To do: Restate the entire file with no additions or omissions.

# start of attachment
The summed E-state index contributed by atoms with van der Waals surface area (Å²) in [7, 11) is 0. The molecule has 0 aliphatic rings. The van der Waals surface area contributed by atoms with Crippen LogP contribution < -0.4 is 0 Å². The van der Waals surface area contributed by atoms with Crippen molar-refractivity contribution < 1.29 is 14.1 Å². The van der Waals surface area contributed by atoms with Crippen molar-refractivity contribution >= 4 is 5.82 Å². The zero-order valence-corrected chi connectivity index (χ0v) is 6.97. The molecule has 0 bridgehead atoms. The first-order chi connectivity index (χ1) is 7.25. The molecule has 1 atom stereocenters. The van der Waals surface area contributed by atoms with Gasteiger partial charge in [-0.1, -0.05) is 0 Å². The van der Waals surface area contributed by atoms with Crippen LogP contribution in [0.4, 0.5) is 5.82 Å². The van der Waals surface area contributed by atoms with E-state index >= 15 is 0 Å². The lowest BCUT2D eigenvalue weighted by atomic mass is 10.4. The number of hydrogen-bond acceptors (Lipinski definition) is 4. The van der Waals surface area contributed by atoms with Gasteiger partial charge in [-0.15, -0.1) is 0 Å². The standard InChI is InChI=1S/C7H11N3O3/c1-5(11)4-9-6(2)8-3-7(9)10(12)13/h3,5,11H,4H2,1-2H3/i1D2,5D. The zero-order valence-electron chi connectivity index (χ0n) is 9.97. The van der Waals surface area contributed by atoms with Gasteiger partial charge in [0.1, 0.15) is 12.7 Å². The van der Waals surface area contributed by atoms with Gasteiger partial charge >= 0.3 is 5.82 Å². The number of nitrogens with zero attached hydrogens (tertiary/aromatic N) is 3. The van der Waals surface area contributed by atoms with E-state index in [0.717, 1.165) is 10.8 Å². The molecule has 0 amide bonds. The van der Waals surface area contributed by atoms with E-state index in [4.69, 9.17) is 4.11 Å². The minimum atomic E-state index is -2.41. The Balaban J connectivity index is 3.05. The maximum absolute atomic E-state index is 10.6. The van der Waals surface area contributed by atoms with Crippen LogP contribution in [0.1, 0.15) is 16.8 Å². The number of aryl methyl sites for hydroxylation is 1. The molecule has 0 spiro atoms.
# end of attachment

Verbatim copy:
The summed E-state index contributed by atoms with van der Waals surface area (Å²) in [7, 11) is 0. The molecule has 0 aliphatic rings. The van der Waals surface area contributed by atoms with Crippen LogP contribution < -0.4 is 0 Å². The van der Waals surface area contributed by atoms with Crippen molar-refractivity contribution < 1.29 is 14.1 Å². The van der Waals surface area contributed by atoms with Crippen molar-refractivity contribution >= 4 is 5.82 Å². The zero-order valence-corrected chi connectivity index (χ0v) is 6.97. The molecule has 0 bridgehead atoms. The first-order chi connectivity index (χ1) is 7.25. The molecule has 1 atom stereocenters. The van der Waals surface area contributed by atoms with Gasteiger partial charge in [-0.1, -0.05) is 0 Å². The van der Waals surface area contributed by atoms with Crippen LogP contribution in [0.4, 0.5) is 5.82 Å². The van der Waals surface area contributed by atoms with E-state index >= 15 is 0 Å². The lowest BCUT2D eigenvalue weighted by atomic mass is 10.4. The number of hydrogen-bond acceptors (Lipinski definition) is 4. The van der Waals surface area contributed by atoms with Gasteiger partial charge in [-0.15, -0.1) is 0 Å². The standard InChI is InChI=1S/C7H11N3O3/c1-5(11)4-9-6(2)8-3-7(9)10(12)13/h3,5,11H,4H2,1-2H3/i1D2,5D. The zero-order valence-electron chi connectivity index (χ0n) is 9.97. The van der Waals surface area contributed by atoms with Gasteiger partial charge in [0.1, 0.15) is 12.7 Å². The van der Waals surface area contributed by atoms with Gasteiger partial charge >= 0.3 is 5.82 Å². The number of nitrogens with zero attached hydrogens (tertiary/aromatic N) is 3. The van der Waals surface area contributed by atoms with E-state index in [0.717, 1.165) is 10.8 Å². The molecule has 0 amide bonds. The van der Waals surface area contributed by atoms with E-state index in [4.69, 9.17) is 4.11 Å². The minimum atomic E-state index is -2.41. The Balaban J connectivity index is 3.05. The maximum absolute atomic E-state index is 10.6. The van der Waals surface area contributed by atoms with Crippen LogP contribution in [0.1, 0.15) is 16.8 Å². The number of aryl methyl sites for hydroxylation is 1. The molecule has 0 spiro atoms.